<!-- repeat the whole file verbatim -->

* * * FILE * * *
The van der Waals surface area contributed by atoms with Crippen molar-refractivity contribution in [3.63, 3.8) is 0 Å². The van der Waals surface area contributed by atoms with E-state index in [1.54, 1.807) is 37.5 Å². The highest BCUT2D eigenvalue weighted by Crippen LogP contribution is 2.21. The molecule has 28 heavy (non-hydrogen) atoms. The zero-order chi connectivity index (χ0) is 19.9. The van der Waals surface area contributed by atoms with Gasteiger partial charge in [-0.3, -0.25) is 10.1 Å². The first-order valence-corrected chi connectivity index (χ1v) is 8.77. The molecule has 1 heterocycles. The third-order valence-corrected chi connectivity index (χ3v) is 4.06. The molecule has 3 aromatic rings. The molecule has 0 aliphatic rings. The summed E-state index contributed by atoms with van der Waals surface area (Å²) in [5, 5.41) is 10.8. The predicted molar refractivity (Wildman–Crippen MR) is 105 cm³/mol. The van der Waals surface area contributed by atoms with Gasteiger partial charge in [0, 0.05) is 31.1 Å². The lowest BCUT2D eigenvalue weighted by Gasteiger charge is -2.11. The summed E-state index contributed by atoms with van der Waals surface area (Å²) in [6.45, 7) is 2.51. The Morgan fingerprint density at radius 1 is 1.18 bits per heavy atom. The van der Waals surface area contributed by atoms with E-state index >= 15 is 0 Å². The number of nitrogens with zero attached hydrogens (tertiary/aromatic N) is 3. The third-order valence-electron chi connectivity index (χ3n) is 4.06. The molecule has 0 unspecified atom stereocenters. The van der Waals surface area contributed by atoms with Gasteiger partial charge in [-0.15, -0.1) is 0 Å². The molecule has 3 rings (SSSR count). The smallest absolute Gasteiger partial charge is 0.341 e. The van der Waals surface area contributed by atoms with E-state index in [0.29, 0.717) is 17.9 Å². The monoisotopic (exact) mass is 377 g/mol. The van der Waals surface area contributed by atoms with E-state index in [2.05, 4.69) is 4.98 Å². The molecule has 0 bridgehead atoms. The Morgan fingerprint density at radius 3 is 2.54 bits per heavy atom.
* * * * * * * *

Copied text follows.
The van der Waals surface area contributed by atoms with Crippen molar-refractivity contribution in [3.63, 3.8) is 0 Å². The van der Waals surface area contributed by atoms with E-state index in [1.54, 1.807) is 37.5 Å². The highest BCUT2D eigenvalue weighted by Crippen LogP contribution is 2.21. The molecule has 28 heavy (non-hydrogen) atoms. The zero-order chi connectivity index (χ0) is 19.9. The van der Waals surface area contributed by atoms with Gasteiger partial charge in [-0.3, -0.25) is 10.1 Å². The first-order valence-corrected chi connectivity index (χ1v) is 8.77. The molecule has 1 heterocycles. The third-order valence-corrected chi connectivity index (χ3v) is 4.06. The molecule has 3 aromatic rings. The molecule has 0 aliphatic rings. The summed E-state index contributed by atoms with van der Waals surface area (Å²) in [5, 5.41) is 10.8. The predicted molar refractivity (Wildman–Crippen MR) is 105 cm³/mol. The van der Waals surface area contributed by atoms with Gasteiger partial charge in [0, 0.05) is 31.1 Å². The lowest BCUT2D eigenvalue weighted by Gasteiger charge is -2.11. The summed E-state index contributed by atoms with van der Waals surface area (Å²) in [6.45, 7) is 2.51. The Morgan fingerprint density at radius 1 is 1.18 bits per heavy atom. The van der Waals surface area contributed by atoms with E-state index >= 15 is 0 Å². The number of nitrogens with zero attached hydrogens (tertiary/aromatic N) is 3. The third-order valence-electron chi connectivity index (χ3n) is 4.06. The molecule has 0 unspecified atom stereocenters. The van der Waals surface area contributed by atoms with Gasteiger partial charge in [-0.15, -0.1) is 0 Å². The molecule has 3 rings (SSSR count). The smallest absolute Gasteiger partial charge is 0.341 e. The van der Waals surface area contributed by atoms with E-state index in [0.29, 0.717) is 17.9 Å². The monoisotopic (exact) mass is 377 g/mol. The van der Waals surface area contributed by atoms with E-state index in [2.05, 4.69) is 4.98 Å². The molecule has 0 bridgehead atoms. The Morgan fingerprint density at radius 3 is 2.54 bits per heavy atom.